Long-Term Characteristics of Severe COVID-19: Respiratory Function, Functional Capacity, and Quality of Life

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Sirayder U., Inal-Ince D., Kepenek-Varol B., Acik C.

International Journal of Environmental Research and Public Health, vol.19, no.10, 2022 (SCI-Expanded) identifier identifier identifier

  • Publication Type: Article / Article
  • Volume: 19 Issue: 10
  • Publication Date: 2022
  • Doi Number: 10.3390/ijerph19106304
  • Journal Name: International Journal of Environmental Research and Public Health
  • Journal Indexes: Science Citation Index Expanded (SCI-EXPANDED), Social Sciences Citation Index (SSCI), Scopus, Aqualine, Aquatic Science & Fisheries Abstracts (ASFA), CAB Abstracts, EMBASE, Food Science & Technology Abstracts, Geobase, MEDLINE, Pollution Abstracts, Veterinary Science Database, Directory of Open Access Journals
  • Keywords: lung function, post-COVID-19, fibrosis, functional capacity, fatigue, quality of life, TURKISH VERSION, RELIABILITY, VALIDITY, SCALE
  • Kayseri University Affiliated: No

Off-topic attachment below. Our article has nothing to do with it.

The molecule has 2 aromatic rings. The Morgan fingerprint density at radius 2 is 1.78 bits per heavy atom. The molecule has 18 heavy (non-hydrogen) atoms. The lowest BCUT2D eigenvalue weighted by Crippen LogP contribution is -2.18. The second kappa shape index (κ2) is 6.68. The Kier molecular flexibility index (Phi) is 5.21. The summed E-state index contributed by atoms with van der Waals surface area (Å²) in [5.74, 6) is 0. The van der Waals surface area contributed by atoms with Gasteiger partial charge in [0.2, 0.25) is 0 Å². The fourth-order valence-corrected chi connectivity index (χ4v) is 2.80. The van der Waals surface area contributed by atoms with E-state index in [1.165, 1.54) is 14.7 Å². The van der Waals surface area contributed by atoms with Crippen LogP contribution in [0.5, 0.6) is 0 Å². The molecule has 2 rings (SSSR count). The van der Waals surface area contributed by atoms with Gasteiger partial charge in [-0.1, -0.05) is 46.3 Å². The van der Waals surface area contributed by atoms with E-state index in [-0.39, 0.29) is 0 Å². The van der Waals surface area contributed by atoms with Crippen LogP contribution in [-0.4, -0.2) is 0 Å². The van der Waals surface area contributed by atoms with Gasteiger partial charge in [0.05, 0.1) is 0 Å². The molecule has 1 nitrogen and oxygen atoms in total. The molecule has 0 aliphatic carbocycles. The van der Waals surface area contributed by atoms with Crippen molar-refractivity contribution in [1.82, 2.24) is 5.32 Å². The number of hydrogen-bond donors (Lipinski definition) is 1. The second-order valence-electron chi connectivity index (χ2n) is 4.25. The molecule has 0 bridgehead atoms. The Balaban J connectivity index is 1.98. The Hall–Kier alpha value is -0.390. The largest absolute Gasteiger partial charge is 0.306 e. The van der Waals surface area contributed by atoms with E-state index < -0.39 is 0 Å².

© 2022 by the authors. Licensee MDPI, Basel, Switzerland.Recovery from pneumonia takes around 3–6 months in individuals with severe COVID-19. In order to detect the isolated damage caused by COVID-19, the 6-month period must pass after the recoveries. However, to our knowledge, no published study analyzes a comprehensive evaluation of individuals with severe COVID-19 after 6 months. We aimed to evaluate long-term consequences of severe COVID patients by comparing respiratory function, functional capacity, quality of life, fatigue, and balance 6 months after the intensive care unit (ICU) discharge with healthy individuals. Method: 26 post-COVID adult patients and 26 healthy individuals (control group) were included in this study. Physical characteristics of both groups and patients’ ICU data, including APACHE II scores, were recorded. Lung function, respiratory, and peripheral muscle strength were measured. The lower limit of normal (LLN) cutoff points for forced vital capacity (FVC) and forced expiratory volume in one second (FEV1) were calculated. A 6-minute walk test (6MWT) was used to assess functional capacity. Time Up and Go test (TUG) with a stadiometer was performed for balance evaluation. Quality of life was evaluated using Nottingham Health Profile (NHP) and St George Respiratory Questionnaire (SGRQ). Results: Percent predicted FVC and FEV1, 6MWT distance, change in oxygen saturation (SpO2) during 6MWT, were lower and NHP, SGRQ, FSS scores and TUG findings were higher in the COVID group than the control group (p < 0.05). The FVC of nine individuals and the FEV1 value of seven individuals in the COVID-19 group were below the LLN values. A moderate correlation was found between ICU length of stay and APACHE II scores with FVC, FEV1, 6MWT distance, and change in SpO2 values in the COVID-19 patients (p < 0.05). Conclusion: Respiratory function, functional capacity, quality of life, and fatigue levels of the individuals with severe COVID-19 infection are impaired at 6 months after ICU discharge. Impaired lung function might be associated with severe inflammation, which starts during the acute infection process and the fibrous tissue during the healing process, impairing lung compliance and diffusion capacity. Infiltration of coronavirus and inflammatory cytokines into the cerebrum and muscle might have increased fatigue and decreased functional capacity. Overall, our study suggests that severe COVID patients need post-discharge care even after 6 months of recovery.